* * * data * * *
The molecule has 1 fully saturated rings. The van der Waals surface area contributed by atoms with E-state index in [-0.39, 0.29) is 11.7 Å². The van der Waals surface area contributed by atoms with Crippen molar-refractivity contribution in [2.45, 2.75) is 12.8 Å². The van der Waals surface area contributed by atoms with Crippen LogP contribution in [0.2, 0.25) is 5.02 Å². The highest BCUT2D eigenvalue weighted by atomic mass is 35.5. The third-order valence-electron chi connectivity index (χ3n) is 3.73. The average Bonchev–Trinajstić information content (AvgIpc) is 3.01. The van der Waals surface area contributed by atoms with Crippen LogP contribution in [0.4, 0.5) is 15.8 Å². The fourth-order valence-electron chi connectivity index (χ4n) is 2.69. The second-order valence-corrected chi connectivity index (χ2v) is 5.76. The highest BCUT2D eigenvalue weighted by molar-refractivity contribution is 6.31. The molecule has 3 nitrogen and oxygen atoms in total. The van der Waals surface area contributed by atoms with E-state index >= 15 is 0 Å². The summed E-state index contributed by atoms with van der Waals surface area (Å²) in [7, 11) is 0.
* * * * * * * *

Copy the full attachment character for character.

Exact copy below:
The molecule has 1 fully saturated rings. The van der Waals surface area contributed by atoms with E-state index in [-0.39, 0.29) is 11.7 Å². The van der Waals surface area contributed by atoms with Crippen molar-refractivity contribution in [2.45, 2.75) is 12.8 Å². The van der Waals surface area contributed by atoms with Crippen LogP contribution in [0.2, 0.25) is 5.02 Å². The highest BCUT2D eigenvalue weighted by atomic mass is 35.5. The third-order valence-electron chi connectivity index (χ3n) is 3.73. The average Bonchev–Trinajstić information content (AvgIpc) is 3.01. The van der Waals surface area contributed by atoms with Crippen LogP contribution in [0.4, 0.5) is 15.8 Å². The fourth-order valence-electron chi connectivity index (χ4n) is 2.69. The second-order valence-corrected chi connectivity index (χ2v) is 5.76. The highest BCUT2D eigenvalue weighted by molar-refractivity contribution is 6.31. The molecule has 3 nitrogen and oxygen atoms in total. The van der Waals surface area contributed by atoms with E-state index >= 15 is 0 Å². The summed E-state index contributed by atoms with van der Waals surface area (Å²) in [7, 11) is 0.